Posting nude pictures of servicemen and women without consent is now a crime in the U.S. Marine Corps and Navy following a nude photo sharing scandal.
“An interim revision to Navy regulations prohibits Navy and Marine Corps personnel from posting intimate photos ‘if the person making the distribution or broadcast does so without legal justification or excuse,'” reported the Navy Times on Wednesday. “The statute details three conditions that will be considered a violation of Navy regulations, including if images are broadcast or transmitted: ‘with the intent to realize personal gain; with the intent to humiliate, harm, harass, intimidate, threaten, or coerce the depicted person; or with reckless disregard as to whether the depicted person would be humiliated, harmed, intimidated, threatened, or coerced,’ the regs read.”
The new rules, which were reportedly signed off by Acting Navy Secretary Sean Stackley, are also set to begin immediately.
“It is characterized as interim until the next edition of Navy regulations is printed,” the Navy Times explained, adding that those who ignore the new regulations could be charged with “failure to obey a lawful order.”
“The addition of Article 1168 ‘Nonconsensual distribution or broadcasting of an image’ to Navy Regulations serves to underscore leadership’s commitment to eliminating degrading behaviors that erode trust and weaken the Navy and Marine Corps Team,” said Rear Adm. Dawn Cutler in a statement. “It provides commanders another tool to maintain good order and discipline by holding Sailors and Marines accountable for inappropriate conduct in the nonconsensual sharing of intimate imagery.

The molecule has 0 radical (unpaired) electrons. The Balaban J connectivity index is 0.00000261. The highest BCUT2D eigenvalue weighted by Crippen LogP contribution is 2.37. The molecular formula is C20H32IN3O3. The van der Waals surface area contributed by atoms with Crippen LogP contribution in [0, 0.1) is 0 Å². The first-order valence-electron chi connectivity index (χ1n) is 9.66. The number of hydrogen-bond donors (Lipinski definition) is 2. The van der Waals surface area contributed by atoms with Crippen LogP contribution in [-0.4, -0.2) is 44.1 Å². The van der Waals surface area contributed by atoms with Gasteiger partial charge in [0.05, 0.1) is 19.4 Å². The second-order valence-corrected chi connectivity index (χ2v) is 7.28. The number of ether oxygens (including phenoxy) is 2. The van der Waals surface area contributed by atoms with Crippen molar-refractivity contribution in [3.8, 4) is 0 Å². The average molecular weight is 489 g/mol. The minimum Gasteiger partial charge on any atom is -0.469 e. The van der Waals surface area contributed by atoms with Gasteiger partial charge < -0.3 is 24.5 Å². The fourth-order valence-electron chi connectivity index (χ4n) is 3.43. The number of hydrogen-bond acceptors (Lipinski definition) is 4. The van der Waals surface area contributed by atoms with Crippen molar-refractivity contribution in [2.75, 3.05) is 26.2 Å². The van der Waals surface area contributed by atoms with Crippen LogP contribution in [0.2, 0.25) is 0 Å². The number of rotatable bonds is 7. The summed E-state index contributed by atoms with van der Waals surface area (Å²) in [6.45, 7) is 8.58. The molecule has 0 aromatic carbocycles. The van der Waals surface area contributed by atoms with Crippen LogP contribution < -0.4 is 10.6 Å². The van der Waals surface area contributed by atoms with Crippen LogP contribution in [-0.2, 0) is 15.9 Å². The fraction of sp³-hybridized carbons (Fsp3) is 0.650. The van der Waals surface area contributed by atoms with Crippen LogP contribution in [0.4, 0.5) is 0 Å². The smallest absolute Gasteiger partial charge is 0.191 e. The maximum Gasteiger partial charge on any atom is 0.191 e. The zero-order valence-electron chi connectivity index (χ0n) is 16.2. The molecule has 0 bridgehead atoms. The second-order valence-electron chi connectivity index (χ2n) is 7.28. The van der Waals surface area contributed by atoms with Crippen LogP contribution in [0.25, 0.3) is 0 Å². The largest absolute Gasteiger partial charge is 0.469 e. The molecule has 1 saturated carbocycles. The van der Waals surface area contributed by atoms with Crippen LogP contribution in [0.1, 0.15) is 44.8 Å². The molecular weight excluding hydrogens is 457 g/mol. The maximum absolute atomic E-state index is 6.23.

“This article adds the potential charge of Article 92 ‘Failure to obey [an] order or regulation’ to the possible charges that can be used against an alleged perpetrator,” he continued. “Each case of alleged misconduct will be evaluated on its own facts and circumstances.”
In March, it was reported that both the NCIS and the Pentagon had launched an investigation into the scandal, which saw the distribution of “explicit photos of current and former female Marines and other service members” through a Facebook group.
“A private Facebook group called ‘Marines United’ contained a link to a Google Drive folder, where the photos were being stored,” reported CNN last month. “Members on the site solicited others to submit photos of women without their knowledge. The cloud storage folder has been removed at the request of the military.”
“It was not clear to the Defense Department how many current and former Marines may be involved in potential wrongdoing,” they continued. “A former Marine originally brought the matter to the attention of the Marine Corps last month.”
Since the beginning of the scandal, the private images have spread across different parts of the internet and were even reportedly found up for sale on the dark web earlier this month.